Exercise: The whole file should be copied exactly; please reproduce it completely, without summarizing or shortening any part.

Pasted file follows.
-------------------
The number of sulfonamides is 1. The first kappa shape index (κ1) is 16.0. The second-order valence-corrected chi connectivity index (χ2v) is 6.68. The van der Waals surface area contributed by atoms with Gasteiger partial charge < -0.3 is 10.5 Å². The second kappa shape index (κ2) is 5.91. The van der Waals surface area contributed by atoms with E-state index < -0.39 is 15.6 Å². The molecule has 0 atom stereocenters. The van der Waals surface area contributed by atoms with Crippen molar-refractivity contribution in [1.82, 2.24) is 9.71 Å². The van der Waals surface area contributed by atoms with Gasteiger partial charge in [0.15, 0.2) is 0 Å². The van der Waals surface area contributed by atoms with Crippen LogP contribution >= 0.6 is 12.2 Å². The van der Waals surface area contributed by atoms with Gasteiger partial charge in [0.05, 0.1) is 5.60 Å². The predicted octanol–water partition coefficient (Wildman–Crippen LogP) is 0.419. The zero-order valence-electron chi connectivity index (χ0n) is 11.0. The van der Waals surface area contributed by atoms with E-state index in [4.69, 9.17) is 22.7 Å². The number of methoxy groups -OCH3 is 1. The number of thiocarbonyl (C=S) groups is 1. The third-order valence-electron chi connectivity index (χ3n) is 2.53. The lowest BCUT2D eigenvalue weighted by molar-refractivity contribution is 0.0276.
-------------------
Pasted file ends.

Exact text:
The number of sulfonamides is 1. The first kappa shape index (κ1) is 16.0. The second-order valence-corrected chi connectivity index (χ2v) is 6.68. The van der Waals surface area contributed by atoms with Gasteiger partial charge < -0.3 is 10.5 Å². The second kappa shape index (κ2) is 5.91. The van der Waals surface area contributed by atoms with E-state index < -0.39 is 15.6 Å². The molecule has 0 atom stereocenters. The van der Waals surface area contributed by atoms with Crippen molar-refractivity contribution in [1.82, 2.24) is 9.71 Å². The van der Waals surface area contributed by atoms with Gasteiger partial charge in [0.15, 0.2) is 0 Å². The van der Waals surface area contributed by atoms with Crippen LogP contribution >= 0.6 is 12.2 Å². The van der Waals surface area contributed by atoms with Gasteiger partial charge in [0.05, 0.1) is 5.60 Å². The predicted octanol–water partition coefficient (Wildman–Crippen LogP) is 0.419. The zero-order valence-electron chi connectivity index (χ0n) is 11.0. The van der Waals surface area contributed by atoms with E-state index in [4.69, 9.17) is 22.7 Å². The number of methoxy groups -OCH3 is 1. The number of thiocarbonyl (C=S) groups is 1. The third-order valence-electron chi connectivity index (χ3n) is 2.53. The lowest BCUT2D eigenvalue weighted by molar-refractivity contribution is 0.0276.